Made in Fukushima: Aided by rigorous radiation checks, farmers and fishermen struggle to win trust

by Anne Beade

AFP-JIJI

The pumpkin is diced, the chicken carved and the eggs beaten into an omelet, but the people preparing the food are not chefs — they are scientists testing produce from the Fukushima region.

Seven years after the March 2011 nuclear crisis caused by devastating tsunami, rigorous testing shows no radioactive threat from Fukushima’s produce, officials and experts say.

But local producers say they still face crippling suspicion from consumers.

More than 205,000 food items have been tested at the Fukushima Agricultural Technology Centre since March 2011, with Japan setting a standard of no more than 100 becquerels of radioactivity per kilogram (bq/kg).

The European Union, by comparison, sets that level at 1,250 bq/kg and the U.S. at 1,200.

In the last year, the center says no cultivated produce or farm-reared livestock have exceeded the government’s limit. In all just nine samples out of tens of thousands were over the limit: eight from fish bred in inland ponds and one from a sample of wild mushrooms.

Each day, more than 150 samples are prepared, coded, weighed and then passed through a “germanium semiconductor detector.” Rice undergoes screening elsewhere.

While radiation affected several regions, which have their own testing processes, Fukushima’s program is the most systematic, testament to the particularly severe reputational damage it suffered.

In the wake of the nuclear crisis, a wide-scale decontamination program has been carried out in Fukushima.

It can’t be done in forests, where thick tree growth makes it impractical. But elsewhere topsoil has been removed, trees washed down and potassium sprinkled to reduce cesium uptake.

But the testing process is the cornerstone of efforts to win consumer trust.

“Some people are still worried, in Japan and abroad, so we want to continue to explain to people in other prefectures and in foreign countries that our products are safe,” said Kenji Kusano, an official at the testing center.

And occasionally radioactivity is detected, for example in wild plants and mushrooms, which are destroyed if they exceed the government standard.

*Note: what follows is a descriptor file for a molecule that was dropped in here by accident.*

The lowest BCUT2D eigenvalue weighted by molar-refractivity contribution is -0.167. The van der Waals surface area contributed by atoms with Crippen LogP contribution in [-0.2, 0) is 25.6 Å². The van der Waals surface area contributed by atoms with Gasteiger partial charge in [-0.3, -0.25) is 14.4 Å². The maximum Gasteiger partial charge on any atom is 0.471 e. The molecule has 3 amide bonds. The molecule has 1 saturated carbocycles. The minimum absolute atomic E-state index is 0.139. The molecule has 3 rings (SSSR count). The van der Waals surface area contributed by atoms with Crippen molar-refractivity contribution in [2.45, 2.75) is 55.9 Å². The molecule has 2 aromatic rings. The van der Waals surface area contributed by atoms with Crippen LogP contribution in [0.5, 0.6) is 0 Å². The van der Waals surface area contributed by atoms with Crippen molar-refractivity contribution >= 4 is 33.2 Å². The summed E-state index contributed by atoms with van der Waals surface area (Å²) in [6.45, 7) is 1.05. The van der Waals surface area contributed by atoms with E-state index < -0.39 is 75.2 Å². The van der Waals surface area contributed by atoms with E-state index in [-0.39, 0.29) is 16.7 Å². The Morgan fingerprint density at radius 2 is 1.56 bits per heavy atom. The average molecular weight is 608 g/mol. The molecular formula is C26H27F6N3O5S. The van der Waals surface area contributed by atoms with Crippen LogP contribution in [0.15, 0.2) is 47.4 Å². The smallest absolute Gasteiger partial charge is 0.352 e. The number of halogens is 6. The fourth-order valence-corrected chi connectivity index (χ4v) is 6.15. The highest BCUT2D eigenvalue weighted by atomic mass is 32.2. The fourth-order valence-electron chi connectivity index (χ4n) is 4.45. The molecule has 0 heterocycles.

Kusano said testing will remain important as residents gradually return.

“When residents come back to areas that are off-limits at the moment and start producing their own fruit and vegetables, they must be tested,” he said.

The Fukushima disaster has devastated a previously flourishing local agricultural sector.

“Profits have not yet reached pre-2011 levels and prices remain below the national average,” said Fukushima representative Nobuhide Takahashi.

The situation is even worse for fisherman, many of whom have survived only on compensation paid by the manager of the defunct Fukushima No. 1 nuclear plant, Tokyo Electric Power Company Holdings Inc.

The tsunami destroyed ports across the region and demand for Fukushima seafood is low despite an even stricter testing standard of 50 bq/kg.

“When we catch fish and send it to market in Tokyo, some people don’t want to buy it,” said Kazunori Yoshida, director of Iwaki’s fishing cooperative.

As a result, fishermen brought in just 3,200 tons of seafood in the area last year, down from 24,700 in 2010.

The problem remains one of perception, despite the fact that independent testing confirms what government labs show.

The Minna no Data (Our Data) NGO carries out its own testing and spokesman Hidetake Ishimaru said the group was “very surprised” by the “mostly very low levels” it found in Fukushima produce.

At the international level, there has been some progress: Of the 54 countries that imposed restrictions on food from Fukushima after 2011, 27 have lifted the bans.

And another 23 markets, including the United States and European Union, have relaxed restrictions, though some regional neighbors, including China and South Korea, have kept bans in place.

The perception problem persists domestically too, with surveys showing some Japanese consumers still avoid Fukushima produce.

Experts say the government’s science-based approach has done little to convince people.

“Nobody believes, just by shouting safety,” said Katsumi Shozugawa, a University of Tokyo professor who has studied Fukushima food safety. He said government testing was appropriate but attempts to convince consumers remained “poor.”

Tomiko Yamaguchi, sociology professor at Tokyo’s International Christian University, said some consumers were torn between fear over Fukushima produce and solidarity with residents there.

“People can’t talk about these things. It’s almost like a taboo,” she said.

“But regardless . . . if you are very concerned for your children, it doesn’t matter if there’s scientific evidence or not.”

On a farm in Fukushima where peaches hang ready to be picked, 14th-generation farmer Chusaku Anzai said he was resigned to the situation.

“There’s no point wasting our energy trying to convince those who don’t want our products,” the 69-year-old said, his face worn by five decades of farm work.

“We can’t do anything but wait for them to change their minds.”